Long journey north lands in Frisco


provided by João Victor

Leaving Brazil, João Victor came to the United States for the 2021-2022 school year.

Rachel Kim, Staff Reporter

More than 4,000 miles away from his home country of Brazil, junior João Victor is participating in a foreign exchange program and is spending the school year in another hemisphere. 

“I came to America to experience something different,” Victor said. “I wanted to experience new sports, places, food, and more.”

I came to America to experience something different. I wanted to experience new sports, places, food, and more”

— Brazilian foreign exchange student João Victor

For senior Leonardo Lombardi, having another person his age living with him would be a new experience as he is an only child. 

“So, I am an only child, and in these past few years my parents have considered adopting,” Leonardo Lombardi said. “[And] hosting an exchange student was also put into the equation because we thought it would be a good experience.”

Staying with the Lombardi family, getting to the United States involved several steps. 

“The organization, Greenheart, made it very easy as far as the process,” host parent Bill Lombardi said. “[However], there is a long application you have to fill out, and you have to have an interview, and you have to get a background check. So, there is a lot of detail involved in getting approved.”

Besides the application process, the Lombardi family had to prepare themselves and their house to create a comfortable and welcoming environment. 

“The exchange student needs to feel comfortable that this is going to be a place where he will be able to do well and fit in,” Bill Lombardi said. “So, we wanted the house to be ready and us as a family to be ready spiritually, emotionally, and [financially].”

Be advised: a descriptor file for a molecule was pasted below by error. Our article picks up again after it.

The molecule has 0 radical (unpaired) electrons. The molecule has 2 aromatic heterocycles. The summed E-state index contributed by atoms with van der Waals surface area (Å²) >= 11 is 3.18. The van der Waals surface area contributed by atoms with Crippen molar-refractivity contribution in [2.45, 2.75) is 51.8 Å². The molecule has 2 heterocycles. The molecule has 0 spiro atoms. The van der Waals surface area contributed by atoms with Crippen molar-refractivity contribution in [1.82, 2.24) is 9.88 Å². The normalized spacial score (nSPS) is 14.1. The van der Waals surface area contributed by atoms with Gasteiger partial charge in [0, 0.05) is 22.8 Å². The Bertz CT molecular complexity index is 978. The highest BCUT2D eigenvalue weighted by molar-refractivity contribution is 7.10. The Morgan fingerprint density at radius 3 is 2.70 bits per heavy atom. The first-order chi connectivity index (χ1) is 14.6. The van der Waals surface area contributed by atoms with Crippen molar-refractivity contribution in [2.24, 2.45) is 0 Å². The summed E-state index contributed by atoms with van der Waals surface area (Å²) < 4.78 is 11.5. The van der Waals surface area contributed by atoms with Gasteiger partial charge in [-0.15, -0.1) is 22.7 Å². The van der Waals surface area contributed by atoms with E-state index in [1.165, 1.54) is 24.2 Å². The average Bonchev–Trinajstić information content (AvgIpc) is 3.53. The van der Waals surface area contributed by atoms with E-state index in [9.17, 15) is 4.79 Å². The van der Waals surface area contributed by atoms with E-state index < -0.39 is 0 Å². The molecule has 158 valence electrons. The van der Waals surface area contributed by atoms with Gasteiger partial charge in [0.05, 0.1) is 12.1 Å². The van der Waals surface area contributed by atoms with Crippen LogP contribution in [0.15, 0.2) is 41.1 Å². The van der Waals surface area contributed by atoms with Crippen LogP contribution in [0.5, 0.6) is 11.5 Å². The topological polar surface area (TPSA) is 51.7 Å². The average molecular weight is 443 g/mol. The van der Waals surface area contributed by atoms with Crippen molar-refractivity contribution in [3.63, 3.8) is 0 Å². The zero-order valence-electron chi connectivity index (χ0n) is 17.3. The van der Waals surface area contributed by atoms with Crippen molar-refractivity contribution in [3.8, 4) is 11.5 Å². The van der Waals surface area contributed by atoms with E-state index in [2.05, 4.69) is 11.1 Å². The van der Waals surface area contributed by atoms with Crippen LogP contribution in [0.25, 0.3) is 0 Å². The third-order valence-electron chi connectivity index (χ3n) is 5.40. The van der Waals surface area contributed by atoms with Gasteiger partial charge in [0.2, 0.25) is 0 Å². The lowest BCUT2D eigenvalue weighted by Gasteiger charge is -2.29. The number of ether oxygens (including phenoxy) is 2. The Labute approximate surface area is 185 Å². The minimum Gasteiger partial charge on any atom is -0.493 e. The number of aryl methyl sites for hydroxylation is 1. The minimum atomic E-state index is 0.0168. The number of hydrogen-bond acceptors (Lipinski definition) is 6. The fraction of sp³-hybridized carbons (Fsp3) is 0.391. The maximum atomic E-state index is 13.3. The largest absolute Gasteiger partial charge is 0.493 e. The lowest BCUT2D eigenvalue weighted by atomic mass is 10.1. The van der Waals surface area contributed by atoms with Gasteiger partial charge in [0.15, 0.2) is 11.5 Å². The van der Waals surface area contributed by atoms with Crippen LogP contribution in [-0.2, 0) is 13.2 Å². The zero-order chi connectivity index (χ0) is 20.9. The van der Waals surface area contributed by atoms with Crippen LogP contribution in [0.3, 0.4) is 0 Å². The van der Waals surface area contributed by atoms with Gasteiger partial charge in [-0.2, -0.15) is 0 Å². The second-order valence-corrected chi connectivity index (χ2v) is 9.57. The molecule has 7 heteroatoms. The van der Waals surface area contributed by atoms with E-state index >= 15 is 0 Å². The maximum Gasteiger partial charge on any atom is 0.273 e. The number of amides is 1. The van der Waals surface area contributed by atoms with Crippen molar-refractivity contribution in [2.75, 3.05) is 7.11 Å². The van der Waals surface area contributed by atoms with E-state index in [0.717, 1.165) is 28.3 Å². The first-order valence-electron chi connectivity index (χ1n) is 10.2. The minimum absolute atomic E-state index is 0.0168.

Even though the process was intimidating and tough for Victor, he found himself starting to settle in his new home. 

“It was hard because I needed to work hard on my English to improve it and also COVID, so I didn’t know if I could come or not,” Victor said. “It was difficult, but now things are getting okay.” 

Living with Victor, Leonardo Lombardi believes that he has become accustomed to American society through his willingness to grow in knowledge. 

“From time to time, we may have to educate him on little things that Americans do and don’t do or say, just so he doesn’t come across as rude or invasive,” Leonardo Lombardi said. “But it has been easy to teach [him] because he’s always wanting to learn.” 

Educating himself and adapting to a whole new culture, Victor has noticed many stark differences compared to his home country, especially in education. 

“In my school, I couldn’t choose the subjects that I wanted,” Victor said. “We [had] to do [the classes given].” 

Aside from that, he has noticed that the teachers in the U.S. care more about you and your work. 

A reason for this differentiation is due to the student-teacher ratio in the countries. In Brazil, the average student-teacher ratio is 26 students per teacher. However, the average student-teacher ratio in the U.S. is 16 to one, allowing the student to have more time with the teacher to receive help and understanding. 

Because of his teachers’ patience, kindness, and open-mindedness, he has been able to adapt to his classes. 

“Sometimes it is difficult to understand [the class] because [the teachers] speak so fast and I don’t understand,” Victor said. “[But], because the teachers here are more kind and [concerned], they all have helped me.” 

Having Victor in her World History class, teacher Kristen Mayfield believes that he has been adjusting wonderfully. 

This poll has ended.

If you were going to be fluent in a 2nd (or 3rd) language, what would it be?


Sorry, there was an error loading this poll.

“I think João has adjusted really well and seems to be getting along with fellow students,” Mayfield said. “I think it’ll [also] be nice for [João] to give insight into how [history] is talked about in [his] country versus how we talk about it here.”

Similarly, Bill Lombardi hopes his family can experience more Brazilian culture while allowing Victor to experience American culture. 

“We just wanted to give an opportunity for him and us as well to experience more about Brazil, and for him to experience more about the U.S. and see what America is like,” Bill Lombardi said. 

Even though Victor will be traveling back to his home country at the end of the 2021-2022 school year, he hopes to go back with more knowledge and new experiences. 

“I want to come back to Brazil knowing how to speak English fluently,” Victor said. “I want to make a lot of friends here and experience a lot of new things.”